Suggested Food Pairing: 

Mushroom Risotto

Spiced Chicken Kabobs

Penne Arriabiatta 


Salmon Curry 

Bagna Cauda (Piedmontese Warm Anchovy & Garlic Sauce)

Classic Piedmontese fall and winter shared dining ritual. It literally means “hot bath” because the mixture of garlic and anchovies is traditionally kept warm in a chafing dish or fondue pot. It is served with raw and cooked vegetables (see below for some options) and bread. 

  • 6 large heads of garlic, peeled, germ removed, thinly sliced
  • 300 grams salt-packed anchovies
  • red wine to clean and cover the anchovies
  • 600 grams extra virgin olive oil, or a combo of 500 grams extra virgin olive oil, with 100 grams walnut oil; butter, optional, to taste
  • Raw Vegetable options:
  • Sliced red or yellow bell peppers, Belgian endive, Radicchio, Savoy, red, or green cabbage, Radishes, Carrots, Celery, Fennel, Scallions, placed in a glass with some Pelaverga wine in it

  • Cooked vegetable options: Potatoes, boiled, peeled, and sliced; Beets, cooked and sliced; Butternut squash, fried or roasted, and sliced; Onions, roasted whole, then peeled and cut into wedges; Bell peppers, roasted and cut into wide strips; Cauliflower, cooked until tender, yet firm, cut into florets; 
  • Other optional accompaniments: Eggs, hard-boiled and cut into wedges; bread; polenta, sliced and baked until browned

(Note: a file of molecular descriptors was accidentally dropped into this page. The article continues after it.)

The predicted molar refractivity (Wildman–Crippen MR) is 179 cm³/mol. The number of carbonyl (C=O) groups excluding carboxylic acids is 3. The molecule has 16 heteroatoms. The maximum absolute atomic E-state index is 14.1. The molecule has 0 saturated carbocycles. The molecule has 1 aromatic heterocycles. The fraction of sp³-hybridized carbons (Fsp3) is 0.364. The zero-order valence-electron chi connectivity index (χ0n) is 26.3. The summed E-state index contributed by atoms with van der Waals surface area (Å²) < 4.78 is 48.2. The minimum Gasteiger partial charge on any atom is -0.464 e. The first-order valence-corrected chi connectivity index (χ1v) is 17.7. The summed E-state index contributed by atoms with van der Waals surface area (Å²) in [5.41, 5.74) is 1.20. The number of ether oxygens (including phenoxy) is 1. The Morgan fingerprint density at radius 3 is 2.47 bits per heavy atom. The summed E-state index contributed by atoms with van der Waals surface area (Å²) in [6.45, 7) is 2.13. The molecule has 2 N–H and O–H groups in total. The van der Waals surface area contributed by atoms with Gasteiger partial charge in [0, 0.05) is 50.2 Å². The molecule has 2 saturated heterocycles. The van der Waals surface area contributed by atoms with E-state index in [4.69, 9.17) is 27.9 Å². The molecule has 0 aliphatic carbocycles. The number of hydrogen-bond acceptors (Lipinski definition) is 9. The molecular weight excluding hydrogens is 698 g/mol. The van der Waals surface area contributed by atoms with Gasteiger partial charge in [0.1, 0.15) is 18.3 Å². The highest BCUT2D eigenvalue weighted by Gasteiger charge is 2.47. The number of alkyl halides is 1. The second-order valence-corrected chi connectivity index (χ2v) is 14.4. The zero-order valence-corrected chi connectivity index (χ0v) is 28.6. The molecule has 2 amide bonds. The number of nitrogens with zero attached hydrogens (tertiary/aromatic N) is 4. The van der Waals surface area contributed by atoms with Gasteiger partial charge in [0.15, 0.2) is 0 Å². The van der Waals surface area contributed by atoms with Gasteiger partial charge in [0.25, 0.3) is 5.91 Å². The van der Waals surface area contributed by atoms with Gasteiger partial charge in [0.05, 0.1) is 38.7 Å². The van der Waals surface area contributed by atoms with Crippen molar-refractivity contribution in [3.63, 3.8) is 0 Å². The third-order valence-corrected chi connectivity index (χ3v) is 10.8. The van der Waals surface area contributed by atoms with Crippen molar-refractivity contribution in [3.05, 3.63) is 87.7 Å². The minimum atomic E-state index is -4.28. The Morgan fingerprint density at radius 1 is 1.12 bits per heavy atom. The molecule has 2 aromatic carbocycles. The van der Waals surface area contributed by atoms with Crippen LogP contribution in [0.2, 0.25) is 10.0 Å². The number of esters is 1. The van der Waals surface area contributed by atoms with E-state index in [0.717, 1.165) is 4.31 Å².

• Start by cleaning the anchovies. Some use water to clean salted anchovies but many Bagna Cauda recipes insist on cleaning them delicately by hand and in red wine. First, delicately remove the salt and most of the skin with your fingers or a paring knife, pull off the dorsal fin and carefully open the anchovy like a book. Remove the bones and tail. Place the fillets in a dish in a single layer and cover with red wine. In the red wine, you can further remove any salt or bones that remain. When done, dry the anchovies well with a kitchen towel. If doing this in advance, place the prepped anchovies in the refrigerator until ready to use.
  • Once your garlic and anchovies are prepped, you can start cooking the sauce. Add the garlic with about a cup of the oil to your cooking vessel over low heat. Heat slowly and once hot but not frying or browning, add the anchovies and the rest of the oil. Cook, stirring occasionally until the anchovies have dissolved and the garlic is tender enough to smash to a cream with a fork or the back of a wooden spoon. This will take about an hour. Some cook the mixture less, some as much as two hours. If preparing this in terra cotta, it will take longer because earthenware pots take longer to heat up. Make sure that your sauce cooks very gently. It's not supposed to ever fry or brown.
  • Once the sauce is cooked, you can serve it as is or blend with an immersion blender if you want a smooth sauce.
  • At this point, you can add a pat of butter, if you wish.
  • Serve the sauce warm with the raw and cooked vegetables, bread and  Piedmontese wine.
  • NOTES This recipe can be scaled easily. Use the following quantities per person: 1 large head of garlic, 50 grams of salt-packed anchovies, 100 ml extra virgin olive oil, 1 pat of butter.